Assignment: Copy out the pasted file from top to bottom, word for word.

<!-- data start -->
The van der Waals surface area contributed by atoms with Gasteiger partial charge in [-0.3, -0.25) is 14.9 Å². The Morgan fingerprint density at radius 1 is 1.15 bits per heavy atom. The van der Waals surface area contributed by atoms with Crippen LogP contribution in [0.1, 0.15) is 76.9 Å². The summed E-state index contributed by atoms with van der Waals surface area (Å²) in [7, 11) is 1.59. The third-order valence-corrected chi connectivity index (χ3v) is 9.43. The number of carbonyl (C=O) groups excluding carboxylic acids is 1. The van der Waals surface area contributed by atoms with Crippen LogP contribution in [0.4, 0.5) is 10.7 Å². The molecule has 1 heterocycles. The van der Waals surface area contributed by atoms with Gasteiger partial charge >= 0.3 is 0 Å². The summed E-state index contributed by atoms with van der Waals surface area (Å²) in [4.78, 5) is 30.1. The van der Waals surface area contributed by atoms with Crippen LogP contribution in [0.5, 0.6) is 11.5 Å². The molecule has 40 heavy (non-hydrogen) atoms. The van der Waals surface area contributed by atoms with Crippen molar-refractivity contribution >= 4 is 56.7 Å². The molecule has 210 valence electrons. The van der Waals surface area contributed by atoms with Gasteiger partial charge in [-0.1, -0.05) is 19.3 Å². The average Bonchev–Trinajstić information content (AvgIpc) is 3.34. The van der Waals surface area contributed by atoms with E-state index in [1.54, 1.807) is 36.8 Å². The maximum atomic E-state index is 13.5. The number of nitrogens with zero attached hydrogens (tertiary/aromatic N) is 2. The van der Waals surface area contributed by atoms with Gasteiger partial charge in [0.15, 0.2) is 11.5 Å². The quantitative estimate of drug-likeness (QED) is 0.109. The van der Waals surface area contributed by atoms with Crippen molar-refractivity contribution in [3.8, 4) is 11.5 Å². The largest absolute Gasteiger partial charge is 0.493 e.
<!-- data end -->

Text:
The van der Waals surface area contributed by atoms with Gasteiger partial charge in [-0.3, -0.25) is 14.9 Å². The Morgan fingerprint density at radius 1 is 1.15 bits per heavy atom. The van der Waals surface area contributed by atoms with Crippen LogP contribution in [0.1, 0.15) is 76.9 Å². The summed E-state index contributed by atoms with van der Waals surface area (Å²) in [7, 11) is 1.59. The third-order valence-corrected chi connectivity index (χ3v) is 9.43. The number of carbonyl (C=O) groups excluding carboxylic acids is 1. The van der Waals surface area contributed by atoms with Crippen LogP contribution in [0.4, 0.5) is 10.7 Å². The molecule has 1 heterocycles. The van der Waals surface area contributed by atoms with Gasteiger partial charge >= 0.3 is 0 Å². The summed E-state index contributed by atoms with van der Waals surface area (Å²) in [4.78, 5) is 30.1. The van der Waals surface area contributed by atoms with Crippen LogP contribution in [0.5, 0.6) is 11.5 Å². The molecule has 40 heavy (non-hydrogen) atoms. The van der Waals surface area contributed by atoms with Crippen molar-refractivity contribution >= 4 is 56.7 Å². The molecule has 210 valence electrons. The van der Waals surface area contributed by atoms with Gasteiger partial charge in [-0.1, -0.05) is 19.3 Å². The average Bonchev–Trinajstić information content (AvgIpc) is 3.34. The van der Waals surface area contributed by atoms with E-state index in [1.54, 1.807) is 36.8 Å². The maximum atomic E-state index is 13.5. The number of nitrogens with zero attached hydrogens (tertiary/aromatic N) is 2. The van der Waals surface area contributed by atoms with Gasteiger partial charge in [0.15, 0.2) is 11.5 Å². The quantitative estimate of drug-likeness (QED) is 0.109. The van der Waals surface area contributed by atoms with Crippen molar-refractivity contribution in [3.8, 4) is 11.5 Å². The largest absolute Gasteiger partial charge is 0.493 e.